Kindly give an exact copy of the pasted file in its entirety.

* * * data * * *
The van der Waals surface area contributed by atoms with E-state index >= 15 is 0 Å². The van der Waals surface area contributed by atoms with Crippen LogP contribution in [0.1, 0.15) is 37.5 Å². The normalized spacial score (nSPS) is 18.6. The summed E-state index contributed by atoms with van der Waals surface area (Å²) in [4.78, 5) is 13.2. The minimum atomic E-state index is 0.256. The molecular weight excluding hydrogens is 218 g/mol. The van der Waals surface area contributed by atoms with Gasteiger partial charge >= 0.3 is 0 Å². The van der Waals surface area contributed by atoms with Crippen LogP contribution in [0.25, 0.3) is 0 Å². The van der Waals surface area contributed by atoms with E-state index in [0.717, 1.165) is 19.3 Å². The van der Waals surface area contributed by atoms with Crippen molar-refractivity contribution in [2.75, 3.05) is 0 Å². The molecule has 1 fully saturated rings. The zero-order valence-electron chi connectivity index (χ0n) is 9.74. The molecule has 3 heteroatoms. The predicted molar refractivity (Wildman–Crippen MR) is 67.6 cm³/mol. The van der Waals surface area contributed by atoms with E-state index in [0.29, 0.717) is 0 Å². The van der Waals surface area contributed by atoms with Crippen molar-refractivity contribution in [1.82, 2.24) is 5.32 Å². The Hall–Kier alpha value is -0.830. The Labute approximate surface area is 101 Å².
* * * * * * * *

The van der Waals surface area contributed by atoms with E-state index >= 15 is 0 Å². The van der Waals surface area contributed by atoms with Crippen LogP contribution in [0.1, 0.15) is 37.5 Å². The normalized spacial score (nSPS) is 18.6. The summed E-state index contributed by atoms with van der Waals surface area (Å²) in [4.78, 5) is 13.2. The minimum atomic E-state index is 0.256. The molecular weight excluding hydrogens is 218 g/mol. The van der Waals surface area contributed by atoms with Gasteiger partial charge >= 0.3 is 0 Å². The van der Waals surface area contributed by atoms with Crippen LogP contribution in [0.25, 0.3) is 0 Å². The van der Waals surface area contributed by atoms with E-state index in [0.717, 1.165) is 19.3 Å². The van der Waals surface area contributed by atoms with Crippen molar-refractivity contribution in [2.75, 3.05) is 0 Å². The molecule has 1 fully saturated rings. The zero-order valence-electron chi connectivity index (χ0n) is 9.74. The molecule has 3 heteroatoms. The predicted molar refractivity (Wildman–Crippen MR) is 67.6 cm³/mol. The van der Waals surface area contributed by atoms with E-state index in [0.29, 0.717) is 0 Å². The van der Waals surface area contributed by atoms with Crippen molar-refractivity contribution in [1.82, 2.24) is 5.32 Å². The Hall–Kier alpha value is -0.830. The Labute approximate surface area is 101 Å².